Houston Rockets center Clint Capela (15) is consoled by Houston Rockets center Nene (42) after the Rockets lose Game 7 of the NBA Western Conference Finals at Toyota Center on Monday, May 28, 2018, in Houston.

Houston Rockets center Clint Capela (15) is consoled by Houston Rockets center Nene (42) after the Rockets lose Game 7 of the NBA Western Conference Finals at Toyota Center on Monday, May 28, 2018, in Houston.

Brett Coomer/Houston Chronicle

Celtics big man Robert Williams was everywhere in Boston’s Game 3 victory over Golden State last week in the NBA Finals, contesting shots, rotating onto the perimeter and serving as a lob presence at the other end to deter Draymond Green from helping too aggressively in the paint. The performance, as have so many this postseason involving the Warriors, reminded me of the Rockets’ battles with Golden State in the heart of the James Harden Era in 2018 and 2019. Specifically, Time Lord’s impressive play brought to mind the disappointing performance of former Rockets center Clint Capela during those matchups.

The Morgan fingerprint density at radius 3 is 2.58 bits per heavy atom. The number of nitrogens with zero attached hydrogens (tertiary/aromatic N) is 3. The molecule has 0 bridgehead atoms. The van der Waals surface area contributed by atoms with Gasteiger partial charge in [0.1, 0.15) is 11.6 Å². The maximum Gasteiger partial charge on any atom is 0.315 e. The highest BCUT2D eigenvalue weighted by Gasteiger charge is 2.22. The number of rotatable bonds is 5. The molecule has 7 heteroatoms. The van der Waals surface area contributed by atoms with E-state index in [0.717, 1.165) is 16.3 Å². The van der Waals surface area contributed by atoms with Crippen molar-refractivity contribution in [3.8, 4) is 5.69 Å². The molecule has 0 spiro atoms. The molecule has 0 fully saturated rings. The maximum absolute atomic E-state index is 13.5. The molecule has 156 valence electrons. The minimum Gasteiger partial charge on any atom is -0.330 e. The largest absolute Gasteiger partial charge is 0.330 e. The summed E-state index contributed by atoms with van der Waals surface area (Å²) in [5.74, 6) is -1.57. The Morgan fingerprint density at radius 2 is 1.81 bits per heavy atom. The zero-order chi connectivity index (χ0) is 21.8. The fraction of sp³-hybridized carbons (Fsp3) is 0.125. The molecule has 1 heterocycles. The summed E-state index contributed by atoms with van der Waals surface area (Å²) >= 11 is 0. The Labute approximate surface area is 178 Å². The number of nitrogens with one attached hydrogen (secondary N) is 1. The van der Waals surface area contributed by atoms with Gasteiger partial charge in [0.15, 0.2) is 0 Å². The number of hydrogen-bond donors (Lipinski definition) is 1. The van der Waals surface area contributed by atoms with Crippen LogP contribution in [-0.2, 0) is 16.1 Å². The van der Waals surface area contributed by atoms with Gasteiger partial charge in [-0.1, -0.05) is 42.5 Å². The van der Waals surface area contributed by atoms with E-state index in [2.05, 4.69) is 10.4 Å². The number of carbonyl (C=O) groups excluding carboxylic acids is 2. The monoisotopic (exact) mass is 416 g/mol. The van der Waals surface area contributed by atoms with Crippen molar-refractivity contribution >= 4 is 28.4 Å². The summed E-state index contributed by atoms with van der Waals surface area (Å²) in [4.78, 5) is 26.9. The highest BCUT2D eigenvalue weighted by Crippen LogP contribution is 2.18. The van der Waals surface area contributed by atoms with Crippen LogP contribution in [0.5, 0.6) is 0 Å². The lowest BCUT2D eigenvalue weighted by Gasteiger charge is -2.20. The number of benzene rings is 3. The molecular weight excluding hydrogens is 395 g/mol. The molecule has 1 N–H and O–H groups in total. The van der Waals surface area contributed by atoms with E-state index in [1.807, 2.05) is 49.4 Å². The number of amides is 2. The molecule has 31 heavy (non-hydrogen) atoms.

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In 2019 specifically, the Rockets had a net rating of -15.2 against the Warriors when Capela was on the court and a net rating of +12.7 with him off. That is to say, Houston was running the Warriors off the floor when Capela wasn’t playing and getting run off the floor when he was. It’s arguable that his poor play was the difference in that series.

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Not only was Capela dominated by Green but also center Kevon Looney. Capela came up small when the Rockets desperately needed him the most. I argued almost immediately following the season’s end that the Rockets needed to move on from Capela if they wanted to get past Golden State. The team eventually dealt him the following season, in-season, in 2019-2020, for Robert Covington. But at that point, it was too little, too late, as the nucleus of the team had been gutted.

While Green certainly isn’t the same player, Williams’ play in the Finals is a reminder of what the Rockets needed from the center position and weren’t able to get.